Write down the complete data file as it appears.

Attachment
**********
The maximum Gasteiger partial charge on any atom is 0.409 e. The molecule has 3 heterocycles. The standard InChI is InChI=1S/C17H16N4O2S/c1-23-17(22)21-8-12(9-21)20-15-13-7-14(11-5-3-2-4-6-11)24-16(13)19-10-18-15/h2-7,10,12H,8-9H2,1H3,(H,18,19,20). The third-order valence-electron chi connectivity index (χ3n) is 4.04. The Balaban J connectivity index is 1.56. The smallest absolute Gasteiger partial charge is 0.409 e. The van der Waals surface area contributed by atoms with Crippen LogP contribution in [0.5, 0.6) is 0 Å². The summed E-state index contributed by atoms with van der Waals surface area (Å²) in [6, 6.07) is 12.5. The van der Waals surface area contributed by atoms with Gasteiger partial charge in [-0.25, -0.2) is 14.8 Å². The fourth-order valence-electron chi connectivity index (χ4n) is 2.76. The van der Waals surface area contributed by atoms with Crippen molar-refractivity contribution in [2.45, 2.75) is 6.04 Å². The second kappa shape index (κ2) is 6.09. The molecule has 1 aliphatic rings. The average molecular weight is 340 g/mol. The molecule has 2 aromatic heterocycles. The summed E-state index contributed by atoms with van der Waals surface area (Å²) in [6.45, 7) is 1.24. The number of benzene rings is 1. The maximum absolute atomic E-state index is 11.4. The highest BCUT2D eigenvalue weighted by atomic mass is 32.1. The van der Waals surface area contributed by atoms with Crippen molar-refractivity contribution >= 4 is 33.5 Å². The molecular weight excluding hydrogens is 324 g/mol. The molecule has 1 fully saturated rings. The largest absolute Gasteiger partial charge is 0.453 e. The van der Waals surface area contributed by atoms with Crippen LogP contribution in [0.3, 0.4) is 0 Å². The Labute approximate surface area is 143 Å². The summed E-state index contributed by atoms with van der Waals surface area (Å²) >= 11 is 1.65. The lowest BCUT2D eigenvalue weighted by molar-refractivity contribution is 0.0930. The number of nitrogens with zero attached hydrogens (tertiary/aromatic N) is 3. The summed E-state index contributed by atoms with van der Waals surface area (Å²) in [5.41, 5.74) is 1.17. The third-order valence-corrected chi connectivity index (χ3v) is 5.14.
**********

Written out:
The maximum Gasteiger partial charge on any atom is 0.409 e. The molecule has 3 heterocycles. The standard InChI is InChI=1S/C17H16N4O2S/c1-23-17(22)21-8-12(9-21)20-15-13-7-14(11-5-3-2-4-6-11)24-16(13)19-10-18-15/h2-7,10,12H,8-9H2,1H3,(H,18,19,20). The third-order valence-electron chi connectivity index (χ3n) is 4.04. The Balaban J connectivity index is 1.56. The smallest absolute Gasteiger partial charge is 0.409 e. The van der Waals surface area contributed by atoms with Crippen LogP contribution in [0.5, 0.6) is 0 Å². The summed E-state index contributed by atoms with van der Waals surface area (Å²) in [6, 6.07) is 12.5. The van der Waals surface area contributed by atoms with Gasteiger partial charge in [-0.25, -0.2) is 14.8 Å². The fourth-order valence-electron chi connectivity index (χ4n) is 2.76. The van der Waals surface area contributed by atoms with Crippen molar-refractivity contribution in [2.45, 2.75) is 6.04 Å². The second kappa shape index (κ2) is 6.09. The molecule has 1 aliphatic rings. The average molecular weight is 340 g/mol. The molecule has 2 aromatic heterocycles. The summed E-state index contributed by atoms with van der Waals surface area (Å²) in [6.45, 7) is 1.24. The number of benzene rings is 1. The maximum absolute atomic E-state index is 11.4. The highest BCUT2D eigenvalue weighted by atomic mass is 32.1. The van der Waals surface area contributed by atoms with Crippen molar-refractivity contribution >= 4 is 33.5 Å². The molecular weight excluding hydrogens is 324 g/mol. The molecule has 1 fully saturated rings. The largest absolute Gasteiger partial charge is 0.453 e. The van der Waals surface area contributed by atoms with Crippen LogP contribution in [0.3, 0.4) is 0 Å². The Labute approximate surface area is 143 Å². The summed E-state index contributed by atoms with van der Waals surface area (Å²) >= 11 is 1.65. The lowest BCUT2D eigenvalue weighted by molar-refractivity contribution is 0.0930. The number of nitrogens with zero attached hydrogens (tertiary/aromatic N) is 3. The summed E-state index contributed by atoms with van der Waals surface area (Å²) in [5.41, 5.74) is 1.17. The third-order valence-corrected chi connectivity index (χ3v) is 5.14.